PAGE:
After the release of nutrients into water, the microstructures of B + U and BCRNF are characterized by SEM. B + U shows smooth and tight surface morphology (Fig. 6a), and micro-holes were observed on biochar. However, BCRNF displayed an undulating and coarse surface (Fig. 6b). The nanoscale particles (many nanoscale rough bulges on the wall of the holes) are scattered in the holes of biochar, which is attributed to the graft polymerization of PVA with bentonite and biochar as well as to the introduction of bentonite.
Relationships among the amount of biochar, bentonite, PVA, and nutrient release characteristics
The results of controlled-release behaviour indicated that increasing the amount of biochar, bentonite, and PVA significantly improved the release longevity of BCRNF. However, high biochar, bentonite, and PVA content could decrease the nutrient content and increase the cost; therefore, the amount of biochar, bentonite, and PVA should be appropriately controlled. The effects of the amount of biochar, bentonite, and PVA on the design array for nutrient release characteristics (Y) were evaluated (Fig. 7). The cumulative nitrogen release rate over 28 days (Y) response value was fitted with a quadratic model (R2 = 0.9899). The resulting models relating the amount of biochar (A), bentonite (B), and PVA (C) were determined as follows:
The correlation coefficients R2 (0.9899) and adjusted R2 (0.9770) were evaluated. The variance analysis was used to evaluate the above model equations. The polynomial model was extremely significant in this experiment, as the p-value for Y is <0.0001 (P > 0.05). This model is suitable for analysing and predicting the influence of the amounts of biochar, bentonite, and PVA on the release behaviours of BCRNF. Based on factors such as the release characteristics and the agricultural expenditure, the optimum composition is 32.4 g of biochar, 2.36 g of bentonite, and 1.33 g of PVA.
Temperature of pyrolysis and hydrothermal synthesis
Details of discussion of pyrolysis temperature are given in the Supporting Information. According to previous studies and analysis, the appropriate pyrolysis temperature for biomass is 400 °C to obtain higher yield and quality of biochar products with high nutrient retention properties.
Hydrothermal synthesis has been proven to be an efficient strategy for both the development of new compounds with specific physical properties and the systematic physicochemical investigation of intricate multicomponent systems, partly because new compounds can be prepared at vapour pressures near their melting points. Therefore, a temperature for hydrothermal synthesis of BCRNF near the melting points of urea (132−135 °C) is suitable. Urea is unstable at high temperatures and deaminates into biuret when heated to 150~160 °C. Consequently, the temperature near 135 °C for hydrothermal synthesis seems to be optimal.
Interactions among urea, bentonite, PVA, and biochar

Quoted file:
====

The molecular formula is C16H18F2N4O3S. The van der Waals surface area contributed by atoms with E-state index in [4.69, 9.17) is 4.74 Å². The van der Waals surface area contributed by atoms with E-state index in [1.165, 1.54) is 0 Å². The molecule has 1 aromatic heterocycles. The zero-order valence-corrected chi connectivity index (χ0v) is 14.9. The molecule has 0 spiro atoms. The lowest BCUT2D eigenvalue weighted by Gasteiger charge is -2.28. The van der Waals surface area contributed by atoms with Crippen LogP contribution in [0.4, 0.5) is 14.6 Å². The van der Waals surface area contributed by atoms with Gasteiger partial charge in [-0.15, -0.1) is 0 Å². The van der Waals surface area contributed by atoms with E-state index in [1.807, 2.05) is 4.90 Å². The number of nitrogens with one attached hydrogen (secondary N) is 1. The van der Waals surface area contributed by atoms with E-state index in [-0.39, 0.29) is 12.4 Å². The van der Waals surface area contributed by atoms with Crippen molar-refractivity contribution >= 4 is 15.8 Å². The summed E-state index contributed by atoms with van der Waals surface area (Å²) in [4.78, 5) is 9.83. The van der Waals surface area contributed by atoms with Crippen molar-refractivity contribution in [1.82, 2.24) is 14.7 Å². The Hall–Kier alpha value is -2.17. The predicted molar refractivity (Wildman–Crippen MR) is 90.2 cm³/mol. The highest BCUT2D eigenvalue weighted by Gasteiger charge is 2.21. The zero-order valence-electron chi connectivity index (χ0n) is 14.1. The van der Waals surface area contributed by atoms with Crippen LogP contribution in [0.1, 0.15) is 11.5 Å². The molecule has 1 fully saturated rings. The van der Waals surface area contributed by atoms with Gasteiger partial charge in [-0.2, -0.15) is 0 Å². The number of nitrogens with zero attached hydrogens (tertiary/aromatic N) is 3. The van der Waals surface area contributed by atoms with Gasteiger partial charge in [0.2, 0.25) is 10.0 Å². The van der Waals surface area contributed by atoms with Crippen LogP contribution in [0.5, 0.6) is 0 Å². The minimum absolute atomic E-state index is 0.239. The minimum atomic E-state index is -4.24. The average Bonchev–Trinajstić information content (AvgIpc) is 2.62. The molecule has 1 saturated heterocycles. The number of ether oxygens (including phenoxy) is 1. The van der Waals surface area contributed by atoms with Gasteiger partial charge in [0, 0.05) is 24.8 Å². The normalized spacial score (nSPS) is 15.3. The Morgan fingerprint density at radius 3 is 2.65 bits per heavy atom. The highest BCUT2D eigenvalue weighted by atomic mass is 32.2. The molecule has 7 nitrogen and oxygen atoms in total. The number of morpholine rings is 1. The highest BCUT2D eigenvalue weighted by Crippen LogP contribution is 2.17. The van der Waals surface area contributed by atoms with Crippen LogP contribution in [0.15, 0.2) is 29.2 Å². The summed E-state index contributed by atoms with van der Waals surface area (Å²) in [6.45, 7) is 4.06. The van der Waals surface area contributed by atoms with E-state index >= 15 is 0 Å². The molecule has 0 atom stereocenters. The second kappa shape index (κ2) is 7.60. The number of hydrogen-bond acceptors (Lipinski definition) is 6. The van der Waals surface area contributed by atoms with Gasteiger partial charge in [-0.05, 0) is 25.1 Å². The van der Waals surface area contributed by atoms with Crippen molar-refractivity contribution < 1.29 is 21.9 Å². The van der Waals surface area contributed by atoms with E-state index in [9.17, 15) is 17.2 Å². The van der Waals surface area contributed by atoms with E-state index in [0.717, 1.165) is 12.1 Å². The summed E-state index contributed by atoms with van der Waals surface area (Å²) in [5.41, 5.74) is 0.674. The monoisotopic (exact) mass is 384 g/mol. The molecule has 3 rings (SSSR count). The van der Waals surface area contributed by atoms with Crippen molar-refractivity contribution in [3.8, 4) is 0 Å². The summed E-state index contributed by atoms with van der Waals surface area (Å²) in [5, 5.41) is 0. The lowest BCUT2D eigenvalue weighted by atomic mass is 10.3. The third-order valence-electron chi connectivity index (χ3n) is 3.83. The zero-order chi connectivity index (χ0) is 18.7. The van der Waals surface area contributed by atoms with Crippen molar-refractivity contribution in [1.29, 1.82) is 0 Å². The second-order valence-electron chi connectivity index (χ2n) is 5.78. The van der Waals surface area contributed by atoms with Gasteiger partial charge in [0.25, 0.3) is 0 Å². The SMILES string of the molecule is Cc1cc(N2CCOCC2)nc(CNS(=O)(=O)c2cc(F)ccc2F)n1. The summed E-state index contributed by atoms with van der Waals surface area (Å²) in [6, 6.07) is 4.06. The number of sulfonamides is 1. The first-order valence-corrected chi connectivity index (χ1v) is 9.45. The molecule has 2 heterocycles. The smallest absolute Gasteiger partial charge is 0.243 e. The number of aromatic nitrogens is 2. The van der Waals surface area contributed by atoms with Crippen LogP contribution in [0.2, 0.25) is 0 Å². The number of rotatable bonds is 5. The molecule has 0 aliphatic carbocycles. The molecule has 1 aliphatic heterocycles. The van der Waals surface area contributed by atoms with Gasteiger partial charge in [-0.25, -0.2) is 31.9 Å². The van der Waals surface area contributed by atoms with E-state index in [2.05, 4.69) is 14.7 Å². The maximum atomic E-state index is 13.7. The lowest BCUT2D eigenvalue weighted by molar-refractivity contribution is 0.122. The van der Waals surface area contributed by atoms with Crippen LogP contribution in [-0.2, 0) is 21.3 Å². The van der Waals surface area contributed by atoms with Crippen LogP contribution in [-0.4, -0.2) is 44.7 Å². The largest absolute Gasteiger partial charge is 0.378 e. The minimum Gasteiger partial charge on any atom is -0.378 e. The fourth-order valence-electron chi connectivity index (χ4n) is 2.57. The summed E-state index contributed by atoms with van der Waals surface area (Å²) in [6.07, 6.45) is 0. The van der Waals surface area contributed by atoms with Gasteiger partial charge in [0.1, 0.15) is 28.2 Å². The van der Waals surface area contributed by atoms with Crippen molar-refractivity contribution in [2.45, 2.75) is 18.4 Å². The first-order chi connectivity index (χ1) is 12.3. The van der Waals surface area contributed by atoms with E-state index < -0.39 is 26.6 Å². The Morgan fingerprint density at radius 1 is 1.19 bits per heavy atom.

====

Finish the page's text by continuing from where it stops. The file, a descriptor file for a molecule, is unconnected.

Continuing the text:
It is difficult to accurately determine the interaction between urea, PVA, and biochar because of the many co-existing COOH, C-OH, C-O, C-N, N-C=O, and C-N=O functional groups in biochar, and N-C=O and C-N-H functional groups in urea. From the binding energies corresponding to the electron configuration of the electrons within the atoms of C and N obtained by XPS, it is impossible to distinguish the carbon and nitrogen energy spectra of urea or biochar itself or to determine the interaction between urea and biochar. Fortunately, XRD (Fig. S1) indicated that CO(NH2)2 probably reacted with acidic functional groups, or bound to species sites on the surface of biochar. The FTIR (Fig. 1) and XPS (Fig. 2) spectra proved the complexation between C-NH-C and CH2-CO-NH groups in BCRNF, and bentonite bonded with the polymer chains of biochar and PVA. Moreover, the FTIR study indicated that the nutrient sorption by biochar can be attributed to the chemisorption of polar and nonpolar compounds, including hydrophobic bonding41, π-π electron donor-acceptor interactions resulting from fused aromatic carbon structures42, and weak unconventional H-bonds43. The binding to and within biochar might take a number of forms, such as ligand exchange, dissolved multidentate ligand, C-π-cation interaction, acid-base reactions with COOH, C-OH, C-O, and C-N functional groups on the biochar surface, coordination of deprotonated OH or COOH functional groups, and reactions of O-containing groups with multivalent Al3+, Ca2+, and NH4+ cations44,45. For example, NH4+ bound to biochar, owing to van der Waals adsorption46, electrostatic attraction between NH4+ and negatively charged surfaces47, binding of NH4+ to cationic species on the surface of biochar48, reaction of NH4+ with acidic functional groups to form amides and amines49, and π-π electron donor-acceptor interactions50. In the FTIR and XPS spectra, the newly formed C-NH-C and CH2-CO-NH complex agree with C-π-cation interaction and π-π electron donor-acceptor interactions. The results of XRD, FTIR, and SEM-EDS combined with the results of previous researches provided evidences that urea particles entered the inner pores of biochar and the newly formed complex could associate with biochar to form an organic complex.